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The Civilization of China Paperback – January 1, 2011
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H.A. Giles wrote this in the last years of the Qing Dynasty, the end of imperial rule (the preface is signed 1911, and the dynasty collapsed in 1912). That is a fascinating time to write a history of China (and also makes for interesting reading), but misses out all of the republic, the warlords, and of course the Communist Party.
I can't fault Giles for writing in the early 1900s, and in fact, maybe the end of the Qing Dynasty is a great stopping point for a first (concise) volume of China's history. But there are other reasons why I rated this 3 stars out of 5.
Why didn't I rate this higher? The early 20th century was an awkward time for westerners to write histories for non-western countries. Most writings of the time now sound patronizing, naive, or even xenophobic. I think H.A. Giles (professor of Chinese at Cambridge, and former British Consul in Ningpo) rates better than many of his contemporaries, and he attempts to dispel the most egregious stereotypes of the time, but even so, the text is anachronistic. Giles does his best to rise above the sexism and cultural elitism of the time, but at times it is awkward reading--and you sometimes doubt his observations because of it.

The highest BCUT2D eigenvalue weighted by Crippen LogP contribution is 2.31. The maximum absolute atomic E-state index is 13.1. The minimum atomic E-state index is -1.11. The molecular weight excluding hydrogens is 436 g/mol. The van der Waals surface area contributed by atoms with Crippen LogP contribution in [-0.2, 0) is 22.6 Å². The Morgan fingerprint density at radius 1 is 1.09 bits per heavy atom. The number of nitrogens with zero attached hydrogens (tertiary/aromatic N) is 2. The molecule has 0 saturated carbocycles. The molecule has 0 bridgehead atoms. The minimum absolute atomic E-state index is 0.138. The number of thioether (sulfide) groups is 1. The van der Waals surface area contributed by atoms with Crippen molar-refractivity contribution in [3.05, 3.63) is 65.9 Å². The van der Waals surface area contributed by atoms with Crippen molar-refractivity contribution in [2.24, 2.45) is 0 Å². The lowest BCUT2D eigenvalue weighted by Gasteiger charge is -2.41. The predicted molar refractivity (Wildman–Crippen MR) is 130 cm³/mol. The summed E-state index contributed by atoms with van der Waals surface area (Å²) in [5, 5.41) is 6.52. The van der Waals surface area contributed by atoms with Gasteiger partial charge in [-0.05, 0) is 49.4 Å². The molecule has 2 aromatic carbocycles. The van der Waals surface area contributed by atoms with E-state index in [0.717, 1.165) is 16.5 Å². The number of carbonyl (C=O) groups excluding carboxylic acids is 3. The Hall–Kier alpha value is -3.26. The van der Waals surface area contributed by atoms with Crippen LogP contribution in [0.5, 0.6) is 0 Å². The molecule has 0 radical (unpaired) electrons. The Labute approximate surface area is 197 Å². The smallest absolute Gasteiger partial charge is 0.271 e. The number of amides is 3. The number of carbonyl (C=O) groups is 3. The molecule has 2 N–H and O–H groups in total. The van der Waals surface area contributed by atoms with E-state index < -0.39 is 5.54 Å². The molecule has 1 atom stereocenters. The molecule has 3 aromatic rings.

The sciences of archaeology and anthropology weren't as advanced or rigorous then, and that also shows. Giles bases much of his conclusions on hearsay or his personal experiences in what was already one of the world's largest and most populous countries. Although he does challenge and sometimes discredits a number of myths and legends, the lack of scientific or statistical rigor again make it hard to accept some of his generalizations.
As an example of another western history of China from about the same era (well, 1935), there is also Will Durant's "Our Oriental Heritage," the first of his volumes on The Story of Civilization. The title has a patronizing ring, but due to either Durant's outlook, and/or the passage of 20 years, Durant manages to present a much more balanced view of the history of China, and does a better job of identifying the broader changes that occurred throughout China's recorded history. The China-focused part of Durant's book, although old and also slightly anachronistic, still ranks as my favorite single-volume history of China.
So those are the negatives. Why read this?
Because H.A. Giles liked China, liked the people of China, and (I think) he had fun writing this book. He came across as fluent in Chinese reading and writing (he makes references to many conversations with locals, and comments on puns and jokes that don't quite translate). The narrative often digresses from its historical narrative, but that's because Giles had a fun anecdote or observation to add.
Don't read this as an authoritative history of China. Instead, read it as a personal narrative from an on-the-ground westerner who was there for the end of the imperial era, and had lived there long enough to really appreciate the country and the people. This is a great read, just as a time capsule from the era.